LEARNING IN ACTION: PRAXIS AND SITUATED LEARNING
In activist circles, when we talk about teaching and pedagogy, we tend to gravitate toward the work of Paulo Freire. Discussions of Freire's work and philosophies circulate widely, though unevenly. In activist and social movement work, people often draw on Freirean discussions of praxis, conscientização, and popular education. In the circles I have organized in and conducted research in, praxis is often reduced to the cyclical process of action and reflection. In other cases, it is understood as the popular education spiral (Arnold et al. 1991). These discussions often use praxis as a stand-in for what is understood as radical action. In other activist spaces, we may reduce praxis to a linear process of action and reflection, repeated but not fully integrated into our practices.
In academic spheres, discussions of praxis are de rigueur, but with widely variant application and philosophical attention. Many political theorists have taken up ideas of praxis and political action, including important contributions by Arendt (1958), Castoriadis (1998), Habermas (1973), and many others. Within geography, praxis usually denotes the relationship of theory and practice, particularly in regard to the ways that we know, ask, interpret, and write our research. For decades, feminist geographers have articulated praxis as a process of not only describing and analyzing social relations but also transforming them through research and political engagement (Madge et al. 1997; Nagar and Swarr 2010). Critical and radical geographers build on feminist theorization of praxis, working to produce knowledge that actively challenges relations of oppression and domination (Fuller and Kitchin 2004). Geographic approaches have largely theorized the implications of praxis in terms of our research, rather than our pedagogies, and do not theorize the learning processes of praxis, but rather use it as an aspirational benchmark of radical and accountable scholarship. In recent anarchist scholarship, there are many references to praxis (DeLeon 2008; Haworth 2012; Armaline 2009; Luchies 2014; Springer et al. 2012), but, again, we tend to use praxis as a catch-all to signify that people are learning and becoming more radical and democratic in their work. We do not yet have the tools to understand the process, trace learning, or fully account for the radicalization of participants through social action.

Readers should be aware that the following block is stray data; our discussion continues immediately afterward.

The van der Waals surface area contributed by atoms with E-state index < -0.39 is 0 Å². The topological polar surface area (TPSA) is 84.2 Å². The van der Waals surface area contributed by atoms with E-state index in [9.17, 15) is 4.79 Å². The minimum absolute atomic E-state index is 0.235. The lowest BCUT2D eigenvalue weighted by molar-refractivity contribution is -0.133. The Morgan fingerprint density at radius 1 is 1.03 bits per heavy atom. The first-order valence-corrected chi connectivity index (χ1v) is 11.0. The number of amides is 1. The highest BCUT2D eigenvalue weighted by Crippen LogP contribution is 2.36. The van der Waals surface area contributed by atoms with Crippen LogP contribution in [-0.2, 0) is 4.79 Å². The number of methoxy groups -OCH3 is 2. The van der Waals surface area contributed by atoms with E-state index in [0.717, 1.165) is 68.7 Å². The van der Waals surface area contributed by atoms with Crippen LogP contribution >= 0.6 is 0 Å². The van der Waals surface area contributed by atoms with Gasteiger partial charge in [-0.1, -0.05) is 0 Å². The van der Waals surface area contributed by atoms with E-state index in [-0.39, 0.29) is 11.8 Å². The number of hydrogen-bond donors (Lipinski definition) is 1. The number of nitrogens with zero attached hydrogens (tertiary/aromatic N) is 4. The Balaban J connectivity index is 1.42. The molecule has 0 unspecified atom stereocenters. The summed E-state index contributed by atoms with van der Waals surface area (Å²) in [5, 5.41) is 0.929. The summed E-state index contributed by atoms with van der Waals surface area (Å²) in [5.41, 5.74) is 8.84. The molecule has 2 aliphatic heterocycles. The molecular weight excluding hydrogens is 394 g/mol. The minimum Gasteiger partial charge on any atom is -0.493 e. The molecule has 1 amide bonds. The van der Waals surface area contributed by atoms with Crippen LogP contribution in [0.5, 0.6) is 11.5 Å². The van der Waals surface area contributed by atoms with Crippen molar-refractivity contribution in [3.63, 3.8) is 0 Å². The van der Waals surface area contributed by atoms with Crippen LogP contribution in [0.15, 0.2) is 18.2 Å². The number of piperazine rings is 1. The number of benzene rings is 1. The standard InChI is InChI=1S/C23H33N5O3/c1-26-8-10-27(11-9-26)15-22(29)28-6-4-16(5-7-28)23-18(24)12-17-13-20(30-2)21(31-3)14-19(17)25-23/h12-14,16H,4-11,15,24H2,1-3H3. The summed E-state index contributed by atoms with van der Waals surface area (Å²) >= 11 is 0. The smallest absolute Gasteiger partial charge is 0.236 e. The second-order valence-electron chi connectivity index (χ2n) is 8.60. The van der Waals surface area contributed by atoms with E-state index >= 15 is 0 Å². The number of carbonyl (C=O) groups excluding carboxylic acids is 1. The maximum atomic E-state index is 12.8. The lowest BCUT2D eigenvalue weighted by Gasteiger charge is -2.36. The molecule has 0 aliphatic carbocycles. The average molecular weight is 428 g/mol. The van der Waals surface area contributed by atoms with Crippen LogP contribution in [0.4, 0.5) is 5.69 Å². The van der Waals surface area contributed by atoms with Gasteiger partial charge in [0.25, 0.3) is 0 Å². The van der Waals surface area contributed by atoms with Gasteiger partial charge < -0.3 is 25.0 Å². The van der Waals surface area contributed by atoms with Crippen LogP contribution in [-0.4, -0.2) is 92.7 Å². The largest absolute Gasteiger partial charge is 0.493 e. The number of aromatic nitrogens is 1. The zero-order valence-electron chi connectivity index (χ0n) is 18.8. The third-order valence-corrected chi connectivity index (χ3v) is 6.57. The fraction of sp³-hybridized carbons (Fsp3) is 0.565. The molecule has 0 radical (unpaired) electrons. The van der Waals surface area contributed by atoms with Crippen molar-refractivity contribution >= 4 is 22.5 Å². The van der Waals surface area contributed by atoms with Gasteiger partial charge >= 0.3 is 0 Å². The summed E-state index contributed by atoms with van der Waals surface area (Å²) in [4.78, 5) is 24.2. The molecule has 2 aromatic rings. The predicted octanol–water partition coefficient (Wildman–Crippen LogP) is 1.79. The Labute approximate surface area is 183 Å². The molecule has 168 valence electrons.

Let's begin, then, by clarifying what we mean by praxis, particularly in the context of learning and teaching. As a starting place, Marx's articulation of praxis holds that consciousness and action are dialectically related as a unity of opposites; they are internally related, mutually determining, and co-constituting (Marx and Engels 1991). This vision of learning challenges views that artificially separate people's thoughts from their experience of the world and instead argues that thought and action are inextricably linked. Praxis is a necessarily social theory that understands the individual and the community as dialectically related and brings a more nuanced view to the social aspects of knowledge production. Within this articulation of thought and action, both are internally related and are spread across people and the material world. Marx and Engels's focus on praxis enables us to think about learning for transformation dialectically, seeing the ways individuals and collectives work to co-produce each other's thoughts and practices and analyzing how they can shift in response to the material conditions locally and trans-locally (1991). Above all, Marx and Engels's theory of the dialectical relation of consciousness and action is about social change; as Marx argued in his theses on Feuerbach, the point of theorization is not just to interpret the world but also to change it (Marx and Engels 1991).